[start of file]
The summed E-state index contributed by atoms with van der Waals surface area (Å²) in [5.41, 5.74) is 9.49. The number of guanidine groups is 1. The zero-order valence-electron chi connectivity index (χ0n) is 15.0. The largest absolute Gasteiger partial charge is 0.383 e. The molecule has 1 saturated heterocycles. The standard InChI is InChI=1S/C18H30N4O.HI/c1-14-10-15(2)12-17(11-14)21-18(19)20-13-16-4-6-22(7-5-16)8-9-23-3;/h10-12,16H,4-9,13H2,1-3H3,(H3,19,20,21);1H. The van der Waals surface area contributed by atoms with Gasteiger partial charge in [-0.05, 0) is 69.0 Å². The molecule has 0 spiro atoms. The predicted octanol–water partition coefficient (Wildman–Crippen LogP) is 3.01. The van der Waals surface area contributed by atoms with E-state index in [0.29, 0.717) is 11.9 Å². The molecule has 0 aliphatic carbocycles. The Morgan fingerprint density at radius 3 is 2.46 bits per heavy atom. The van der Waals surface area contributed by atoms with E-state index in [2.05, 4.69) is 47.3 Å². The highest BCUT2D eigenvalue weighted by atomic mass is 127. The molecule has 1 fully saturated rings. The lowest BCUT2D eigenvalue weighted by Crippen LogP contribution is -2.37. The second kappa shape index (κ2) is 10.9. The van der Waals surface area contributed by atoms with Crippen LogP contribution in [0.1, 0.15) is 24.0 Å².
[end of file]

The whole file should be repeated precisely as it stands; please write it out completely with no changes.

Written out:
The summed E-state index contributed by atoms with van der Waals surface area (Å²) in [5.41, 5.74) is 9.49. The number of guanidine groups is 1. The zero-order valence-electron chi connectivity index (χ0n) is 15.0. The largest absolute Gasteiger partial charge is 0.383 e. The molecule has 1 saturated heterocycles. The standard InChI is InChI=1S/C18H30N4O.HI/c1-14-10-15(2)12-17(11-14)21-18(19)20-13-16-4-6-22(7-5-16)8-9-23-3;/h10-12,16H,4-9,13H2,1-3H3,(H3,19,20,21);1H. The van der Waals surface area contributed by atoms with Gasteiger partial charge in [-0.05, 0) is 69.0 Å². The molecule has 0 spiro atoms. The predicted octanol–water partition coefficient (Wildman–Crippen LogP) is 3.01. The van der Waals surface area contributed by atoms with E-state index in [0.29, 0.717) is 11.9 Å². The molecule has 0 aliphatic carbocycles. The Morgan fingerprint density at radius 3 is 2.46 bits per heavy atom. The van der Waals surface area contributed by atoms with E-state index in [2.05, 4.69) is 47.3 Å². The highest BCUT2D eigenvalue weighted by atomic mass is 127. The molecule has 1 fully saturated rings. The lowest BCUT2D eigenvalue weighted by Crippen LogP contribution is -2.37. The second kappa shape index (κ2) is 10.9. The van der Waals surface area contributed by atoms with Crippen LogP contribution in [0.1, 0.15) is 24.0 Å².